U.S. Passport Rules Are Changing

What You Need to Know Before Traveling with Your Passport

Traveler with suitcase holding U.S. passport
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In 2018, new requirements were put into place for the type of ID you need when traveling by air, both domestically and outside the U.S. This is due to the REAL ID Act, implemented by the Department of Homeland Security (DHS). One of the changes you can expect is that residents of some states will need a passport when flying domestically.

Domestic Travel

In general, it is good practice to bring your passport to every foreign country you visit, including Canada and Mexico. U.S. territories are not foreign countries, therefore you would not always need to have your passport to enter Puerto Rico, the U.S. Virgin Islands, American Samoa, Guam, or the North Mariana Islands. However, new ID regulations mean that, depending on which state issued your driver's license or state ID, you may be required to show a passport to fly domestically. This is due to the REAL ID Act, which instituted requirements for the information displayed on IDs used for air travel. Some state-issued IDs do not comply with these regulations, so travelers from these states would be required to present a U.S. passport at airport security.

Passport Photos

Since November 2016, you are no longer allowed to wear eyeglasses in your passport photo, unless it's for medical reasons. If that's the case, you'll need to get a note from your doctor and submit that with your passport application. More recently, the State Department has begun refusing thousands of passport applications due to the poor quality of passport photos, so do make sure that yours abide by all of the rules in order to be approved on the first try.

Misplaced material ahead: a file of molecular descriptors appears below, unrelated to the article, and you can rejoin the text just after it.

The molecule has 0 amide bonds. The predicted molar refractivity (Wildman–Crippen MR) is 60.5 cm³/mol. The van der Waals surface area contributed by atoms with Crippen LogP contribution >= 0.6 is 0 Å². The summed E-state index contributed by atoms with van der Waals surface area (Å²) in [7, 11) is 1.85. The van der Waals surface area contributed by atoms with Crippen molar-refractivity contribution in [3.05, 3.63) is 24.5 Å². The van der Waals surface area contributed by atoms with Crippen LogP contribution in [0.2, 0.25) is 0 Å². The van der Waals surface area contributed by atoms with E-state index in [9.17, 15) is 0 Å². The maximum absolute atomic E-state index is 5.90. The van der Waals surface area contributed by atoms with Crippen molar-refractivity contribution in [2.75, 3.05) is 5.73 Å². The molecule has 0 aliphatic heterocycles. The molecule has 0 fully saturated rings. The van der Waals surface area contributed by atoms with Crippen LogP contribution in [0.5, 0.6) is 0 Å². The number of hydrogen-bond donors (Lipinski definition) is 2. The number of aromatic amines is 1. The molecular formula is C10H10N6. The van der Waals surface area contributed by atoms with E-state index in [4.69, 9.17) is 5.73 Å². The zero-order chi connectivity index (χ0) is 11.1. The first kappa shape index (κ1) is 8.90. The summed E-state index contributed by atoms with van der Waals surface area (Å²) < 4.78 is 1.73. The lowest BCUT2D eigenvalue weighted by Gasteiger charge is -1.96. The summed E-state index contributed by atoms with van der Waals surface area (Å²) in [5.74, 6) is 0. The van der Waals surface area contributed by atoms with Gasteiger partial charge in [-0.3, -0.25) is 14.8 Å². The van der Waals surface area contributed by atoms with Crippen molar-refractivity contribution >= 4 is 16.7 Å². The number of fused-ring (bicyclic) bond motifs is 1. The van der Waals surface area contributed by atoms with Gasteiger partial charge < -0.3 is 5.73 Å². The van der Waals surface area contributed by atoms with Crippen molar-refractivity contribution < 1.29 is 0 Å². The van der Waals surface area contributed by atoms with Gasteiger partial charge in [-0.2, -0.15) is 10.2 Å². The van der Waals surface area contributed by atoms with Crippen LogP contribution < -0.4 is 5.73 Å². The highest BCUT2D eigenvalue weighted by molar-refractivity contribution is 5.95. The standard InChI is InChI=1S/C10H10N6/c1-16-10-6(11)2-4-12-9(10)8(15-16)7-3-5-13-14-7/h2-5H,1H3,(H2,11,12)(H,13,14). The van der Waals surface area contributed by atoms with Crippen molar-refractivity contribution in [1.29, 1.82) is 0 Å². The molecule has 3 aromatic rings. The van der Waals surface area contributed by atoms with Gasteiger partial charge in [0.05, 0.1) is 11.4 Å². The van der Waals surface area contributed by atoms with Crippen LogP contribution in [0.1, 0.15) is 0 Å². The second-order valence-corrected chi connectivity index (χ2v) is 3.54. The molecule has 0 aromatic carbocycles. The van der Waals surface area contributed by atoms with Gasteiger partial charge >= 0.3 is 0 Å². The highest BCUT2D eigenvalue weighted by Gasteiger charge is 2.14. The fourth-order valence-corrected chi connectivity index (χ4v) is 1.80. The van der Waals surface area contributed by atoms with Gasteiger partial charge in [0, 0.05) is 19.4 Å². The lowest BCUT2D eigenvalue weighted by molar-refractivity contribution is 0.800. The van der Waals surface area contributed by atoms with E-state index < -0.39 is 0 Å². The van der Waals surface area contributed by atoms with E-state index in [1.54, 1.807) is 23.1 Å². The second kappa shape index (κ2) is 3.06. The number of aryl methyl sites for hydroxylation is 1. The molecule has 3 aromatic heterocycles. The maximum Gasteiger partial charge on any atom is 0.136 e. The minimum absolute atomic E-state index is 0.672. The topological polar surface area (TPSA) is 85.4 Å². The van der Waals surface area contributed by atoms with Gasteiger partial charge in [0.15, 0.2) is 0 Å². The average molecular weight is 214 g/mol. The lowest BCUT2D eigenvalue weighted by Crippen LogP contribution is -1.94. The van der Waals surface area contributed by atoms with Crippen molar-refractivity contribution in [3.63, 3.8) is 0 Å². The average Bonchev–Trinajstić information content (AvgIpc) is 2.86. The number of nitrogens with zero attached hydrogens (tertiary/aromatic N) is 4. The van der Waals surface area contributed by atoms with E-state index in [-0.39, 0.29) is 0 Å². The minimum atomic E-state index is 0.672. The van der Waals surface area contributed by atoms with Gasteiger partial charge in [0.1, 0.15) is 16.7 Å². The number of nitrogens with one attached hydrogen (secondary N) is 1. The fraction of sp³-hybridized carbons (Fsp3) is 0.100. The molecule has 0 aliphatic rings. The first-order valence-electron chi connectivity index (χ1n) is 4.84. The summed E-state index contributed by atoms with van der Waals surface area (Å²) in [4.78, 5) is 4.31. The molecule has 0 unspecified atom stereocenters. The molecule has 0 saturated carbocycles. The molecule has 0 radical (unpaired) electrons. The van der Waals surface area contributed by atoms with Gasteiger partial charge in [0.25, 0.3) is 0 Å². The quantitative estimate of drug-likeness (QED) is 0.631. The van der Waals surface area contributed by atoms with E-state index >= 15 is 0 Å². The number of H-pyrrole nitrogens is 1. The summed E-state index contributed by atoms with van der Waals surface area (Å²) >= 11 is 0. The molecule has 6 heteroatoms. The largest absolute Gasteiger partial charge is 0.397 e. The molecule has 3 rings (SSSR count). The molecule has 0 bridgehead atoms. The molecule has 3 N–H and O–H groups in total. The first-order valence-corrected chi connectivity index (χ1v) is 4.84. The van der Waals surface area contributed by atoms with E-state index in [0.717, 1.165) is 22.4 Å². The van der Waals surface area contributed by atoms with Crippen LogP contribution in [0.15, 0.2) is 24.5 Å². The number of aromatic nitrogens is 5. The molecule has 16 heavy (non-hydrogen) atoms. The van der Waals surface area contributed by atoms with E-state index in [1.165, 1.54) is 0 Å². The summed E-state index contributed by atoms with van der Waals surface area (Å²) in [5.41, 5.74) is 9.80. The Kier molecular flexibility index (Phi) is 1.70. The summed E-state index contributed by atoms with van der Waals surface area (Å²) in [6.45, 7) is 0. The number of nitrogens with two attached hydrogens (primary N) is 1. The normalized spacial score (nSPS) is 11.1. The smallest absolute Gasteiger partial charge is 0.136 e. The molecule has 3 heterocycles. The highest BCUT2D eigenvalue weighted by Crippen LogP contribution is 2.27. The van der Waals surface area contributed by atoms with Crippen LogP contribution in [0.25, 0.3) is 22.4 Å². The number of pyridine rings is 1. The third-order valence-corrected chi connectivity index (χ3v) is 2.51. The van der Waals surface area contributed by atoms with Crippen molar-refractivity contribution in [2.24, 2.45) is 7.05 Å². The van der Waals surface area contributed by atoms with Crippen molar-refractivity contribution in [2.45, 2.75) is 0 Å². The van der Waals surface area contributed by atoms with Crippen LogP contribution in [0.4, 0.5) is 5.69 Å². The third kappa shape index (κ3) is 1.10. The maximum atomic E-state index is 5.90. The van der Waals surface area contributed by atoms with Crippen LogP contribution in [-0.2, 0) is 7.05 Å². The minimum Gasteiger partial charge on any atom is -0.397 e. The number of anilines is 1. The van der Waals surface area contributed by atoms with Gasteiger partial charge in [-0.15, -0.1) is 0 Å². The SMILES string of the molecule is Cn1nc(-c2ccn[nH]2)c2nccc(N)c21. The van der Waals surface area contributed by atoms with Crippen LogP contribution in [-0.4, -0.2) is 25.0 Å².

Security Issues

In July 2016, passports received a makeover, including the installation of a computer-readable chip that contains the traveler's biometric data. This new technology helps to increase security and lower the risk of fraud. Additionally, more advanced technology is due to arrive in the coming years, according to the State Department. 

Passport Design and Pages

The newly designed passport has a protective coating on the outer blue cover, which acts to protect it against water damage and more. The book is then less likely to warp or bend. It also contains fewer pages than previous U.S. passports, which is disappointing for the frequent travelers among us. 

The lower page count is particularly problematic because, since January 1, 2016, Americans can no longer add extra pages to their passport. Instead, you will have to apply for a new passport whenever your current one is full. Unfortunately, new passports are more expensive than adding extra pages, so this works out to be more expensive for those who travel frequently. 

Passport Application and Renewals

To apply for a passport, you will need to have certain forms of ID, a regulation-compliant passport photo, and the application forms filled out and printed (which you can do online or by hand). You must apply in person at a U.S. passport office or U.S. post office if this is your first passport or you are under the age of 16. You can also renew your passport by mail unless it was issued before you were 16 years old; issued more than 15 years ago; damaged, lost, or stolen; or if you changed your name since and don't have a legal document proving the legal name change. Whether you are applying in person or by mail, make sure you have all of the forms filled out, the proper ID, and a passport photo. 

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